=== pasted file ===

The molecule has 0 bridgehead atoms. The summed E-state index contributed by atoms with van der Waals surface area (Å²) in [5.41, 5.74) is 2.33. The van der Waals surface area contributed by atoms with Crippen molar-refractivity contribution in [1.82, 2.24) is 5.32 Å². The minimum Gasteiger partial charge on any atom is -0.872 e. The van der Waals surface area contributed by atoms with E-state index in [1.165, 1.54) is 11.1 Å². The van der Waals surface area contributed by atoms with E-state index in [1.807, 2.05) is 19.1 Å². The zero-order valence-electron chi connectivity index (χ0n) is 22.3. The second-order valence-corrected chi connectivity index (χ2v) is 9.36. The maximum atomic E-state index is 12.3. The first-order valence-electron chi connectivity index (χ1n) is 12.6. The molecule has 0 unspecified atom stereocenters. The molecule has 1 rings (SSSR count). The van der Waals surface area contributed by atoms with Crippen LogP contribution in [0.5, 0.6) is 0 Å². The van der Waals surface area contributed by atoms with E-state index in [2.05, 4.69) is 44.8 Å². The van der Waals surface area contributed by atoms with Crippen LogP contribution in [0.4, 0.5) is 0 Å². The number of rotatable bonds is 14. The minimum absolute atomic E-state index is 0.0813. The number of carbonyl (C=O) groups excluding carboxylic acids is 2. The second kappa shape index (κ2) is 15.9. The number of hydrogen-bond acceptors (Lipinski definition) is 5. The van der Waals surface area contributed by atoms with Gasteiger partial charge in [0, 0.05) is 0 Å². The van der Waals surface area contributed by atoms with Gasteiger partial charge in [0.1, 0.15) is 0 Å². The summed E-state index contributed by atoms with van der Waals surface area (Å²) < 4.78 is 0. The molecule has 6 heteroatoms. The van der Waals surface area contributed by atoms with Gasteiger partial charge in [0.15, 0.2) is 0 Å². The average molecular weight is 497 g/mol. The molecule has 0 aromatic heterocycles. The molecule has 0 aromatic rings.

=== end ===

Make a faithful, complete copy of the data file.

The molecule has 0 bridgehead atoms. The summed E-state index contributed by atoms with van der Waals surface area (Å²) in [5.41, 5.74) is 2.33. The van der Waals surface area contributed by atoms with Crippen molar-refractivity contribution in [1.82, 2.24) is 5.32 Å². The minimum Gasteiger partial charge on any atom is -0.872 e. The van der Waals surface area contributed by atoms with E-state index in [1.165, 1.54) is 11.1 Å². The van der Waals surface area contributed by atoms with E-state index in [1.807, 2.05) is 19.1 Å². The zero-order valence-electron chi connectivity index (χ0n) is 22.3. The second-order valence-corrected chi connectivity index (χ2v) is 9.36. The maximum atomic E-state index is 12.3. The first-order valence-electron chi connectivity index (χ1n) is 12.6. The molecule has 0 unspecified atom stereocenters. The molecule has 1 rings (SSSR count). The van der Waals surface area contributed by atoms with Crippen LogP contribution in [0.5, 0.6) is 0 Å². The van der Waals surface area contributed by atoms with E-state index in [2.05, 4.69) is 44.8 Å². The van der Waals surface area contributed by atoms with Crippen LogP contribution in [0.4, 0.5) is 0 Å². The number of rotatable bonds is 14. The minimum absolute atomic E-state index is 0.0813. The number of carbonyl (C=O) groups excluding carboxylic acids is 2. The second kappa shape index (κ2) is 15.9. The number of hydrogen-bond acceptors (Lipinski definition) is 5. The van der Waals surface area contributed by atoms with Gasteiger partial charge in [0, 0.05) is 0 Å². The van der Waals surface area contributed by atoms with Gasteiger partial charge in [0.1, 0.15) is 0 Å². The summed E-state index contributed by atoms with van der Waals surface area (Å²) < 4.78 is 0. The molecule has 6 heteroatoms. The van der Waals surface area contributed by atoms with Gasteiger partial charge in [0.15, 0.2) is 0 Å². The average molecular weight is 497 g/mol. The molecule has 0 aromatic heterocycles. The molecule has 0 aromatic rings.